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'~ ~vHIS "MAJESTY'S"-THEATRE. , 1 ! ''^P.'ftJK'>? na onwaidis—Pollard- Opera Com-•;:.:,-X>any,, '_ ■ .....;. : . ; "...;.■.,....... ... . :,; v; "J- "t"-..-'.--'. PSERA.V. HOUSE,-. ; . .Pictures. ■■!-■■'', r '-k'.----i OOiAL AIiBiBBT HALL.' Nightly—Royal. Pictures. . . ■;■-', ".TIV'OLI THEATRE.' Nightly—West's/Pictures. .. ''Cinderella,": Meynell. and Guiin'a'pkn-' tbmime at the Theatre Royal, Melbourne, has already broken all records for pantomime in Australia;, and when it is withdraw the week after Easter it will have run for 17 longest run achieved by any production in Australia. A ibrilliant euccess lias been achieved i!i Sydney,by Meynell and Gunn's new I'liiglish dramatic company in Henry Arthur Jones' masterpiece, "The Hypoprites?' The "Daily Telegraph," referring to the production, cays: " "The Hypocrites' was received with tremendous en-, thusiasm. It was in every way a great •perforaiance. The stagecraft is masterly. The eexproblem, vitally concerned in the play,,is' handled, with reticence,'and the production must be recognised as a serious contribution to the drama of the day. The success of the evening »was made by: Mr/ Harcpurt Beatty and the ijew ingenue, Miss Gladys Harvey, the former as the courageous x curate, the other as the deceived girl. 'The Hypocrites' certainly may be aptly described as 'a play that ihits hard. , " The versatility Mr. Thomas Kingston has displayed during the time hie has been in Australia, with hie range of parts from Monty Breweter to Macbeth, from Romeo to Bamerrez the Road Agent—presupposes a tnoat thorough giounding in theatrical work. And that is the case. Except for a ehort season at the Shafteshury with Mr. Lancaster Wallace, Lewie Waller and Herbert' Daring, his first years on the boards were spent either on tour supporting Minnie lorry in light comedy or in melodramatic 'houees in the suburban London Pavilion, where it was no uncommon thing for him to play three parts a night, and the Marylebone affectionately known as the Blood Pot by its hgbitues. That invariable sign of a popular success in London—the 100 th performance, was reached last month by "The Flag Lieutenant," which will ho one of this year's dramatic offerings by J. C. Williiuiißon to playgoers on this eide of the world* -' Phenomenal is the ohly~ep'ithet that can be applied ;to l .*the interest excited among Melbourne, playgoers hy the reappearance of Nellie Stewart at the Princess Theatre on Saturday, April 10. How ehe has been received at each of her public appearances, how theatre audience* positively rose at her when she walked to her box, lias been already clirqnipledy rp) je anxiety to book seats for her opening night was just as remarkable. Applications poured in from all quarters. Everybody who thought they "had a pull' tried to get the management to reserve «e«ta for them before the plan opened, and nearly every "Jiret-nig/hter" on the Jlet wrote in asking that his two or three seats should he increased to four or five, or more. As a matter of fact, if half of these requests lied been granted the whole of the house would have been booked out before ever the plan wae opened, and the general piiblic would never 'have got a "look in." As it was, however, the list wa* rigidly kept within limits, and as a preventive to speculation, coupon holders were restricted to the booking of six seate apiece. During the matinee of "La Femme X" at the Porte St. Martin Theatre (says the "Express" Paris correspondent), *a man of seventy-four, named Letang, sitting in the third row of the stalls, sprang to his feet. He was very much excited by the play, and shouted to the Judge in the trial scone that the prisoner (Mdme Jane Hading) was fainting, and ought to he allowed to leave the court. "You arc torturing an unfortunate . woman/ , .he shouted, and as he said the words ihe. broke a blood ' vessel and fell dead in the theatre. Animated .pictures were used as a "witness" in a recent case in America," where a boy named McCardy sued the Coney Island and Brooklyn ■ Railway Company for damages, as- a result of falling from a car. It was claimed by tho boy's counsel .that his client was permanently disabled, and leave was asked to exhibit in court pictures showing the boy at school taking part in games and showing no signs of physical weakness. Mr J. C. Williamson is negotiating with, a, well-known American actress, Miss Annie Russell, for a tour of Australia and New Zealand with "The Stronger Sksl" and otter plays. A cable message to the Australian Press say 3 .that the new play, 'Count Hannibal,' which has been adapted from Mr Stanley Weyman's novel of that rna-ihe, has been produced with great success at Bristol by Mr Oecar Asche, the well-known actor, who has arranged to open (his Australian season with this play. (Mr Asche and his wife, Miss Lily Brayton, will arrive in Australia in May on a six months' tour. They are being brought out by Messrs Meynell and Gunn, and will open their tour in Melbourne. • Mr Asche, who is one of the leading English actors, is a native of Geelong, and was educated at the Melbourne Grammar School.) Mr Harry Rickards left for England by the Asturias' to look out for more vaudeville talent for his Australian theatres. Chung Ling '■ Loo, the" great Chinese conjurer, now appearing at the Operahouse, Melbourne, with great success, discovered and taught the late lamented tDaaite. Tfliis happened at Salt Lake City, America, where : Dante acted in the capacity of programme seller during one of Chung Ling Loo's visits. ' "And again I say unto you, all melodramas are t ! lve same .melodrama, and whosoever puttetih on a dress garment and seeketh originality in such things, Jo! ; he shall be confounded, and rage shall consume himl"—-"Bulletin." One hundred and eighty-four picture show proprietors in Philadelphia paid the city £3700 in license fees last year, in addition to which '367 operators paid '£ 1 each-'for personal licenses. America ihas;,a- rcputatiou for doing big thj.hg3. A ne>y.vaudeville house to in-.Cliicago is to cost 2,000,- - people, and smpkjjig.-'is to. be- allowed. ■"."; The > genial- Canadian, Mr W. Spencer Jones, who : managed'Mr Watkin Mills's tour through Australiai is now located in New York. He Jias entered into partnership with a gentleman named Haensel. and ttiey are dolnff well as concert directoie. ',

During Dr. BJckards's present visit to. England the marriage of his youngest daughter iMadge, to Sir Frank Harwood will be solemnised;;, ._.- ■ : . iMr /William ■ Anderson, "of • the King's Theatre' t .'Melbourhe,.has been less grateful recipient -'of. a '.Supreme Court writ.'froni Mrs Marion" Clarke,: executrix; of the will of the late.-Marcus Clarke. TJie lady;; is said toi be claiming damages, for- alleged infringement/of copyright, in connection with Billiam's recent production- of "For the Term of His Natural life."— "Bulletih." ; ; Again, beauty Iβ unmasked. Maxine , Elliott was bora in 1871, her; ready, bio-, gfaphers are repeating. Her 'maiden name was Jane Dennofc. . ' ' ;^ There ■. have been, perhaps, eight or nine ■ immoral or debasing splays , pro? duced this .season.'! "There ; have also been,", cays. Louis V. De Foe,: in the "New York' World," "four times; that number of pure,: refined and. uplifting plays which, foave teen equally well; patronized through,, extended runs." v , : '; They have faith in.ihe world and its people in lowa. , Thus writes W. B. Anderson in the "Dee Mpines .Capital": Vtt is difficult for a large part of the public to understand 'that in the theatrical world, which practically; is] a world in itself, there are as many different classes of society;: as .in what iriay be termed the. outside world;; There seeme to be" a disposition to a|ply the same class distinction to ail players, whether, they are"connebte'd with the' lower forme of aniusemerit or high-class drama, .In appraising the worth of Thespian citizenship and rectitude in living, the|e. Mini). people, ignorant of the true conditions) j base their opinions largely upon the escapades furnished by members of the baser class of theatrical society. That the stage has its 'undesirable' citizens.* the name as .any other profession, is deplored by the better element of eta'ga folk j. yet; .unlike ii» other professions,. the misguided moralists, because of the: deflections of the few, seek to stigmatise the stage as a •whole." "As life goes to-day,'l think it is a. far finer thing to make the playgoer laugh than merely to set him wondering," observed. Charles Frohman to a friend. "Plays like Mr. Barries make a playgoer laugh optimistically. Problem or decadent plays merely set a playgoer wondering at tlie value of life itself or his place on earth. . The best kind of a thoughtful play or drama, of ideas is the kind of play that makes the spectator think positively on the good, there is in life, and the worst kind of thoughtful plays, or drama of ideas, is the one that makes him think negatively, or about the wrong there is in life." It really does seem inconsiderate of a young man who blossoms out as a tenor to have been born with the name of Carasa. For just think of the appalling confusion that will arise when Mr. Caruso and Mr. Carasa are both engaged for the same season at the same opera house, and are identified with the same repertoire. Moreover, Frederico Carasa (born, San Sebastian, 1888), who is shortly to be heard at the Paris Opera, "gives promise"—according to the "New York Herald"—"of some day rivalling the great Italian tenor in avoirdupois as well as in vocal achievement." Furthermore, the young tenor —who' "already is an Apollo"—"looks like Caruso," and "has a powerful voice, melodious, and roaching up -to the higfi D/ will be a sad day for tho printers',' as "well as for Messre. Caruso and Carasa, when both these gentlemen are singing in the same town. The opera stage of to-day is peopled by cliques," says Madame Melba, "Favourites arc pushed to the fore and worthy aspirants arc neglected because they happen not to be in favour with some of the powers that be. To succeed on the opera stage these days a, girl must scheme and plan and connive in order to get into the limelight. It is really lamentable. What becomes of those who fail to plan or scheme? Some of them give up the profession broken-hearted, others are compelled to drudge along, ibecause it is the only way of earning a living. 3Jut they soon have all ambition crushed but of them, and with that gone their artistic woTth disappears. I know of a case where a really talented girl is breaking her tlicart over the fact that she is given no opportunities to prove her artistic worth —"there are' hundreds like. that. Cases of. this kind are pitable." Elizabeth Murray, the entertainer, is telling a now story in vaudeville: "A man turned back after kissing his wife good-bye in the morning and said; 'Oh, by the way, my dear, I have_some important business on to-day, and I mny not be able to get home to dinner; bm if I find I can't come I'll send you a note by a messenger boy.' 'Don't pu* yourself to that trouble, darling,' answered his wife. ' I found the note in your pocket this morning;' '* , • . Two Americanised Chinese . actors, Edgar Don Sang and Robert Kui Lymn, assisted by an Irishman named James Cassidy, have gone into vaudeville with a sketch, called "Aladdin Up-to-date." One of the most valuable assets of Happy Fanny Fields, who is making a big "hit" in "Aladdin" in the Theatre Royal, Newcastle (England), is her laugh, which is spontaneous, natural, and, above all, highly infectious, as the little lady's audiences soon discover. Questioned by a pressman recently,- Miss 'Field said: "My laugh! Well, it had rather a humorous origin. I was playing a sou■brette part in ' Our Boys' in California, and in one scene I had to throw some ashes out of a window.' One night, when I had thrown the- shovelful-out (they were real ashes)] I noticed too late that the man who was playing the detective was standing by the window directly in the line of fire. He got the sfrole thing in his face, and I heard a splutter. The humour of the thing took mc on the spot, and forgetting I was on the stage, I just dropped the shovel and shrieked with laughter. Afterwards I tried ,to keep out of the stage manager's way, but it was no use; he was looking for mc, and he found mc. To my surprise, however, instead of rating mc, he said: 'My dear girl, if you can do that laugh every time, there's a fortune in it, 'And that set nie-going." Cutts, the screaping comedian, and Smutts, the roaring humorist, chanced to hit upon the same town for their shows one night. Consequently when Smutts, with his company,' arrived in Pudford, and came upoii a hoarding on which was announced the fact that Cutts would be playing that same night in the rival theatre, lie stared in consternation. Smutts read the announcement from top to bottom, and'then turned to an~unobtrusive nirin near by. ""Have you' seen this\ show?" asked Smutts. said tiie young man. "How's" this fellow Cutts In 5 it?"=" "Simply Al," answered the .individual';' -' '"Is lie as good as Smiifts ?" ventured Smubts. "Lick him into fits," said the- young man. Smutts looked at liim very sternly, and then, in the hollow tone of a tragedian, he said, "I am Smutts!" . 'T know you are," said the young man cheerfully; "1 am Cutts!" * ■ yav, pifiABHEAD,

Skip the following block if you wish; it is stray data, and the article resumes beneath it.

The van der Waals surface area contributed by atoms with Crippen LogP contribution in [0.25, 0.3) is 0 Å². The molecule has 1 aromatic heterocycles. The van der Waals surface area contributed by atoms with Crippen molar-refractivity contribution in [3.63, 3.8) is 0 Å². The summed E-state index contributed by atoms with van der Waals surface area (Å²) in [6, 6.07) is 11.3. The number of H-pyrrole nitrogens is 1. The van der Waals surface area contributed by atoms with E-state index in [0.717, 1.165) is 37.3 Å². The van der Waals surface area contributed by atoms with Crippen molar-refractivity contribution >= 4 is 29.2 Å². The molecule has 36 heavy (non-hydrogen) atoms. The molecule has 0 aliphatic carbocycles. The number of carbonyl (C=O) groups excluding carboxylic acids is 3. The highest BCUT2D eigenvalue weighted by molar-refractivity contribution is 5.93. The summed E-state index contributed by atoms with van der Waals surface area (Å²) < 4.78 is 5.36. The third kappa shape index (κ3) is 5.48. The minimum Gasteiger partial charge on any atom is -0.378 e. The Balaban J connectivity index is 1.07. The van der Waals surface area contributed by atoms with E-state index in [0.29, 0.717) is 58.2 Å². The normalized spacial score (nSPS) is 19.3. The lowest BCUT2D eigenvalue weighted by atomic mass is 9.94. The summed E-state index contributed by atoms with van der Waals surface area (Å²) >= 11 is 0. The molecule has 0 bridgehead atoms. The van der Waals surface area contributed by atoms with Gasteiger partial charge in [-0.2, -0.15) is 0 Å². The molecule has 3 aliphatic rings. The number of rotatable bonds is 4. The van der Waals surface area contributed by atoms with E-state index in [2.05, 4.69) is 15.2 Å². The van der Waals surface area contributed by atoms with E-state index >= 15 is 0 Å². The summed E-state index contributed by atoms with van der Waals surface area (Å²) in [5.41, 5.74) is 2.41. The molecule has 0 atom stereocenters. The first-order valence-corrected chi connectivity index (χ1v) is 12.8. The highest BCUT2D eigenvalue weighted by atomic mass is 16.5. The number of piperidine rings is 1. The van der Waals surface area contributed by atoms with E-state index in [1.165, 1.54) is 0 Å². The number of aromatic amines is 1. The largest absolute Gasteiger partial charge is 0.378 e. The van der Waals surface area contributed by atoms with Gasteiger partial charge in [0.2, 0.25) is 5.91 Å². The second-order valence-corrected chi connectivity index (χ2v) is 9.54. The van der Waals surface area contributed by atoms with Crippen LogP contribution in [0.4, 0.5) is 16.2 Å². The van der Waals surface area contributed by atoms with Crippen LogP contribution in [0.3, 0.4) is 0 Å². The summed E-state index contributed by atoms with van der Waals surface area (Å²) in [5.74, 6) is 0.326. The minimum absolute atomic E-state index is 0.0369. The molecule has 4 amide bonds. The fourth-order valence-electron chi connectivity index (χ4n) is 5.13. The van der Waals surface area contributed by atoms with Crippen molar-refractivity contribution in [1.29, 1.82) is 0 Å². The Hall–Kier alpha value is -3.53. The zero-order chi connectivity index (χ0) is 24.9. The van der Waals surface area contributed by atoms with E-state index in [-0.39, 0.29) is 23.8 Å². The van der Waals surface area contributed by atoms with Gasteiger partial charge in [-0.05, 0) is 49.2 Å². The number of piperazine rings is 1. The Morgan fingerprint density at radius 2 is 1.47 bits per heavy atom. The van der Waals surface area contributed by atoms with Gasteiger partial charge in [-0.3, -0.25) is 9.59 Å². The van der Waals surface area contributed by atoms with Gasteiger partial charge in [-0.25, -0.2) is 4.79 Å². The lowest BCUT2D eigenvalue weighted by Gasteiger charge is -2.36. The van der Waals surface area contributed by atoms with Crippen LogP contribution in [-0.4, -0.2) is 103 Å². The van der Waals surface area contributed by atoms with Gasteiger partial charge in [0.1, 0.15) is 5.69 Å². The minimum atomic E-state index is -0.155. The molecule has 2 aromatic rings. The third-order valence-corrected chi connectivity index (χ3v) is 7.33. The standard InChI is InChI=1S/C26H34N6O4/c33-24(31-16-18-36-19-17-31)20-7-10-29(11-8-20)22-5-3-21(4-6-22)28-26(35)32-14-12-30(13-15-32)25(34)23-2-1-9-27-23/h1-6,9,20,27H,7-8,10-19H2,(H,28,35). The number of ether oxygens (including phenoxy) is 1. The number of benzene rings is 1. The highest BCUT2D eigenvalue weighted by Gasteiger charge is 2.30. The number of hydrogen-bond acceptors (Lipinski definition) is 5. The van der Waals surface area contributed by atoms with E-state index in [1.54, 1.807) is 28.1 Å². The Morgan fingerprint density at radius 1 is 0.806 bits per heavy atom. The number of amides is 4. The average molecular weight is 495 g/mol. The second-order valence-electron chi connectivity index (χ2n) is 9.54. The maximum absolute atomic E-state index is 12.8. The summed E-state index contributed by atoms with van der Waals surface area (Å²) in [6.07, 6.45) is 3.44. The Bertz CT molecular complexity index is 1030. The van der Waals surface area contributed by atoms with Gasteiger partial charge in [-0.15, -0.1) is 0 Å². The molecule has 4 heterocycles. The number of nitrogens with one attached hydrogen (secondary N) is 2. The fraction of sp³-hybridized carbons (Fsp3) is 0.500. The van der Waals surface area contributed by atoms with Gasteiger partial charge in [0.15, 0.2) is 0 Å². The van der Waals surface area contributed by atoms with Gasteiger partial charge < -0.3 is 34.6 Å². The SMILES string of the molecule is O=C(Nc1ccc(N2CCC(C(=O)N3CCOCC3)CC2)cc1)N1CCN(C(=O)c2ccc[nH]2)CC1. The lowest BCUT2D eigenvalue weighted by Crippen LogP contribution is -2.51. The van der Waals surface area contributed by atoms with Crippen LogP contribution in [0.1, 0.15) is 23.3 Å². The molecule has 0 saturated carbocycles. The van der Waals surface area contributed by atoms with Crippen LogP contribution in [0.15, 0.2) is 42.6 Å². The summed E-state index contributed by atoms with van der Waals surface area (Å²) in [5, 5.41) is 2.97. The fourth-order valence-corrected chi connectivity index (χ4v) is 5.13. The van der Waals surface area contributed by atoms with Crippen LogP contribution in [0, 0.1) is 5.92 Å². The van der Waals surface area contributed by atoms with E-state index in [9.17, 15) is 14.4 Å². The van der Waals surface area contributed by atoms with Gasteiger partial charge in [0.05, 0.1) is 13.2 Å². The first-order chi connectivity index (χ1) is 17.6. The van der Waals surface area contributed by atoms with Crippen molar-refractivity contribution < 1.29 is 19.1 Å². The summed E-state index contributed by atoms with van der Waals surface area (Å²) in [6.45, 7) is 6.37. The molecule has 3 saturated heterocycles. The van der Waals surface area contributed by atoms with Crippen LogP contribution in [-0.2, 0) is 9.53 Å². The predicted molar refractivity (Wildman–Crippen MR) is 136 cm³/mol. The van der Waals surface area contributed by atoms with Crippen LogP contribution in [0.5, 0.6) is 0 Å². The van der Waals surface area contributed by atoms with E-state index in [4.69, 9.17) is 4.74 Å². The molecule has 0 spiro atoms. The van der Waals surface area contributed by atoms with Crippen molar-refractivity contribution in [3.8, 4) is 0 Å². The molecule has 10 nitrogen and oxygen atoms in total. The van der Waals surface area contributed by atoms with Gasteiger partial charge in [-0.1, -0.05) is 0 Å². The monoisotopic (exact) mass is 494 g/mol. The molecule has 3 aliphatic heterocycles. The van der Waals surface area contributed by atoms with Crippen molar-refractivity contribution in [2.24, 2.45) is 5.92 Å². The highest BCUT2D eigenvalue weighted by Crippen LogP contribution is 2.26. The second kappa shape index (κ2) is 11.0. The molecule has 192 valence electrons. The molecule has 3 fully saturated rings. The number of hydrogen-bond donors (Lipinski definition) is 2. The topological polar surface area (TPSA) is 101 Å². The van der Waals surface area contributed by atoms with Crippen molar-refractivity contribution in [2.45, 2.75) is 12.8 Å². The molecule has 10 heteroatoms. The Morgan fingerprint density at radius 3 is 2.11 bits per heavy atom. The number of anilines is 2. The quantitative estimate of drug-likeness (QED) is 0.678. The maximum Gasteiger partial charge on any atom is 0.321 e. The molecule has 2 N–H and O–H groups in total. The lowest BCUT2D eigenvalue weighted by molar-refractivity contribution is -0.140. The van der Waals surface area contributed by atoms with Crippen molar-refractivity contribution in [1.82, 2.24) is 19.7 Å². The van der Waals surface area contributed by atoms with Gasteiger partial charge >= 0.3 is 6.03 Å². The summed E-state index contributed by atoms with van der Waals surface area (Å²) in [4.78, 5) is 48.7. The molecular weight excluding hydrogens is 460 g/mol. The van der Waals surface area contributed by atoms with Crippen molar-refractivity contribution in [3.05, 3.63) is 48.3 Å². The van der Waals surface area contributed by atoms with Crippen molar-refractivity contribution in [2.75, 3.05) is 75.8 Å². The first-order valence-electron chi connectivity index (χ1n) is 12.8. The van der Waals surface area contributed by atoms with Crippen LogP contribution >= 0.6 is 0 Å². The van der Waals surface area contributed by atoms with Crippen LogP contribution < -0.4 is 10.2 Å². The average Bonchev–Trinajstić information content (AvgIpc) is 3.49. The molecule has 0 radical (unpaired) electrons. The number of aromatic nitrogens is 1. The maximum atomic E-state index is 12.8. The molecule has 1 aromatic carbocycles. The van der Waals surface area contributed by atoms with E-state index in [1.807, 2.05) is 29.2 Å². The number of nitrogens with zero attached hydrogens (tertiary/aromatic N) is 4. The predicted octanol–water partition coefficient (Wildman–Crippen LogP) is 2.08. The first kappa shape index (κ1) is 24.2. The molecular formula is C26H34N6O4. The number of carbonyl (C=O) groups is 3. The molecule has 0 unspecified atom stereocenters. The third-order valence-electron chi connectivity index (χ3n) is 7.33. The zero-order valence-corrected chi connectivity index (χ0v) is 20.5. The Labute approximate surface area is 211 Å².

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STAGE JOTTINGS., Auckland Star, Volume XL, Issue XL, 17 April 1909

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STAGE JOTTINGS. Auckland Star, Volume XL, Issue XL, 17 April 1909